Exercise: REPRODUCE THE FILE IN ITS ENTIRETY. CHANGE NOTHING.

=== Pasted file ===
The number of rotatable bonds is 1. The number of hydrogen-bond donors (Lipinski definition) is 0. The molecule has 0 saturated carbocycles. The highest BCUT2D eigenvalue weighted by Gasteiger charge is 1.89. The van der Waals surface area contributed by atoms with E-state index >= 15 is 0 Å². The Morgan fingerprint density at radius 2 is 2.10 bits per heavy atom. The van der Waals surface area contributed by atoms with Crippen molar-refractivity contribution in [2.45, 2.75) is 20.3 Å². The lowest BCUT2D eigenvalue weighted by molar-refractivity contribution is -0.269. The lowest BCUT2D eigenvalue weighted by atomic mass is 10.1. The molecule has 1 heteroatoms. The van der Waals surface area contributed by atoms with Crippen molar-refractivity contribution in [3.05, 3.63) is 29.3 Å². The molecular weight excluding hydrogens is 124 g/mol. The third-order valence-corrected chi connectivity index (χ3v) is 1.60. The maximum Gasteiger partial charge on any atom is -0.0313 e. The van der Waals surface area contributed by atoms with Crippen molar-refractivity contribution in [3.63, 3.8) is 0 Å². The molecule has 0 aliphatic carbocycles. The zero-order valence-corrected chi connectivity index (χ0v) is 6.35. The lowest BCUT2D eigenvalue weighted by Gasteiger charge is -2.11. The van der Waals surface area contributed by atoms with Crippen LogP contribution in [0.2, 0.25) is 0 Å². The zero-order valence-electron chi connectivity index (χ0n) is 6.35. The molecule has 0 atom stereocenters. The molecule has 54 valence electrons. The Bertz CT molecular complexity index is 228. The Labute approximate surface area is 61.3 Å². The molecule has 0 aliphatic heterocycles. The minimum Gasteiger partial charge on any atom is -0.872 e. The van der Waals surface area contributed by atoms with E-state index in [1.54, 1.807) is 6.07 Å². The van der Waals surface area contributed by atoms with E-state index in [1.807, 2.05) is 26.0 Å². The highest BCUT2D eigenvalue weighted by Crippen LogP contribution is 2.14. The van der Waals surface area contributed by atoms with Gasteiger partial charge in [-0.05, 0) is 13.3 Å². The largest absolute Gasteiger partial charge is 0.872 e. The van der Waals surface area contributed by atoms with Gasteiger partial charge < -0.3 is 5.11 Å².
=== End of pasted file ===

The number of rotatable bonds is 1. The number of hydrogen-bond donors (Lipinski definition) is 0. The molecule has 0 saturated carbocycles. The highest BCUT2D eigenvalue weighted by Gasteiger charge is 1.89. The van der Waals surface area contributed by atoms with E-state index >= 15 is 0 Å². The Morgan fingerprint density at radius 2 is 2.10 bits per heavy atom. The van der Waals surface area contributed by atoms with Crippen molar-refractivity contribution in [2.45, 2.75) is 20.3 Å². The lowest BCUT2D eigenvalue weighted by molar-refractivity contribution is -0.269. The lowest BCUT2D eigenvalue weighted by atomic mass is 10.1. The molecule has 1 heteroatoms. The van der Waals surface area contributed by atoms with Crippen molar-refractivity contribution in [3.05, 3.63) is 29.3 Å². The molecular weight excluding hydrogens is 124 g/mol. The third-order valence-corrected chi connectivity index (χ3v) is 1.60. The maximum Gasteiger partial charge on any atom is -0.0313 e. The van der Waals surface area contributed by atoms with Crippen molar-refractivity contribution in [3.63, 3.8) is 0 Å². The molecule has 0 aliphatic carbocycles. The zero-order valence-corrected chi connectivity index (χ0v) is 6.35. The lowest BCUT2D eigenvalue weighted by Gasteiger charge is -2.11. The van der Waals surface area contributed by atoms with Crippen LogP contribution in [0.2, 0.25) is 0 Å². The zero-order valence-electron chi connectivity index (χ0n) is 6.35. The molecule has 0 atom stereocenters. The molecule has 54 valence electrons. The Bertz CT molecular complexity index is 228. The Labute approximate surface area is 61.3 Å². The molecule has 0 aliphatic heterocycles. The minimum Gasteiger partial charge on any atom is -0.872 e. The van der Waals surface area contributed by atoms with E-state index in [1.54, 1.807) is 6.07 Å². The van der Waals surface area contributed by atoms with E-state index in [1.807, 2.05) is 26.0 Å². The highest BCUT2D eigenvalue weighted by Crippen LogP contribution is 2.14. The van der Waals surface area contributed by atoms with Gasteiger partial charge in [-0.05, 0) is 13.3 Å². The largest absolute Gasteiger partial charge is 0.872 e. The van der Waals surface area contributed by atoms with Gasteiger partial charge < -0.3 is 5.11 Å².